Believe it or not, I don’t spend all my time getting pissy about people’s online behavior. I actually spent much of this weekend laughing aloud, because I read the new memoir, Laugh Lines: My Life Helping Funny People Be Funnier, by the great Alan Zweibel. Who? I didn’t realize I was such a comedy nerd until I figured out I was the only person I knew around here who was excited that this book came out. I’d been a fan since I was in my late teens.
Zweibel was one of the original Saturday Night Live writers, and I have followed his career ever since. He is one funny, funny man. And he sure has run into a lot of funny, funny people in his life.
I had a great time reading about his start as a deli meat cutter/joke writer for the last of the Borscht Belt comics, how he made the big time writing for SNL, and of course, his ups and downs in the years since.
Some of the best parts of the book are about his friendships and comedic partnerships. His best friend was Gilda Radner (and he wrote what I hear is a beautiful book about her, called Bunny Bunny, which I just ordered). Much of their story had me laughing aloud. He was very honest about his relationship with Garry Shandling, which had very big highs and lows. And learning more about Billy Crystal, another favorite comic of mine, was another highlight.
At times, Zweibel’s incessant name dropping got on my nerves. It was like I was playing a game of How Much Comedy History Do You Know? I’m glad that he often described what a person was known for in parentheses, and I admit to having little moments of glee when I already knew a comedy name. You do end up with the impression that the world of comics and their agents is a very small one, or at least was for a long time.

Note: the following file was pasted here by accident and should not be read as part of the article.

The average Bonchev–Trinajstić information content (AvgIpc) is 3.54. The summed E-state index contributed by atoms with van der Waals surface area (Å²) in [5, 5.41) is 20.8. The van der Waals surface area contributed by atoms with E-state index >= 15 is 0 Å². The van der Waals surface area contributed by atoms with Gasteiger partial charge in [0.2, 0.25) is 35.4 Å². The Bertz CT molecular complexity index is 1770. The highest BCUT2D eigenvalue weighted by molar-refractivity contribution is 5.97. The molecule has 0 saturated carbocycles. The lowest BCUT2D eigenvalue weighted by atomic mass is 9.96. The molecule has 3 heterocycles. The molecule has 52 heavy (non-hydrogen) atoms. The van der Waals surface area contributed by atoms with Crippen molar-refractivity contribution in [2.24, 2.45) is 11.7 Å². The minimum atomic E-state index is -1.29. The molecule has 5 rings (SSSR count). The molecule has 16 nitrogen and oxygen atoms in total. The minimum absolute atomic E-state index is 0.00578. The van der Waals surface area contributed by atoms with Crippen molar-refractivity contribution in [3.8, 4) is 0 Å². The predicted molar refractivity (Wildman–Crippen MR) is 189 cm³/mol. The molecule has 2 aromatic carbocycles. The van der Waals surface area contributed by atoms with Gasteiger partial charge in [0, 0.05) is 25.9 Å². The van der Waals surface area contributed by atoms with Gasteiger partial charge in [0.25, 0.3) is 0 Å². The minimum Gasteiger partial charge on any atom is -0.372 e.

His casual mentions of just dropping by a Knicks game, getting let in to Broadway shows, or playing tennis with the cronies came off a little elitist, but I probably do that stuff inadvertently myself, on a smaller scale. He probably views those things as normal parts of life, since everyone he knows has a house in Hawaii with a famous comic/movie director (Rob Reiner, or was it Carl; all that family are in the book).
I think Zweibel redeems himself, though, with the respect and high regard he places on the people who came before him, who taught him and all the comedians his age so much. He also seems to feel honored to be able to share his experiences with younger comics. I honestly think he’s a nice guy who lucked out and got famous, and handled it as well as he could, being a regular human being and all. His love for his wife and kids also are refreshing to read about – his wife, Robin, seems as funny and genuinely nice as he does.
If you like the history of comedy in the US, and understand enough Yiddish and Jewish culture to be able to follow a Henny Youngman joke, you’ll get a real kick out of this book. And you’ll have a few old and new jokes to tell your friends.
By the way, there’s a free Kindle version of a few comedy stories by Zweibel that you might enjoy: From the Bottom Drawer of: Alan Zweibel: The Prize, The Ride Home, Sexting with Alan Dershowitz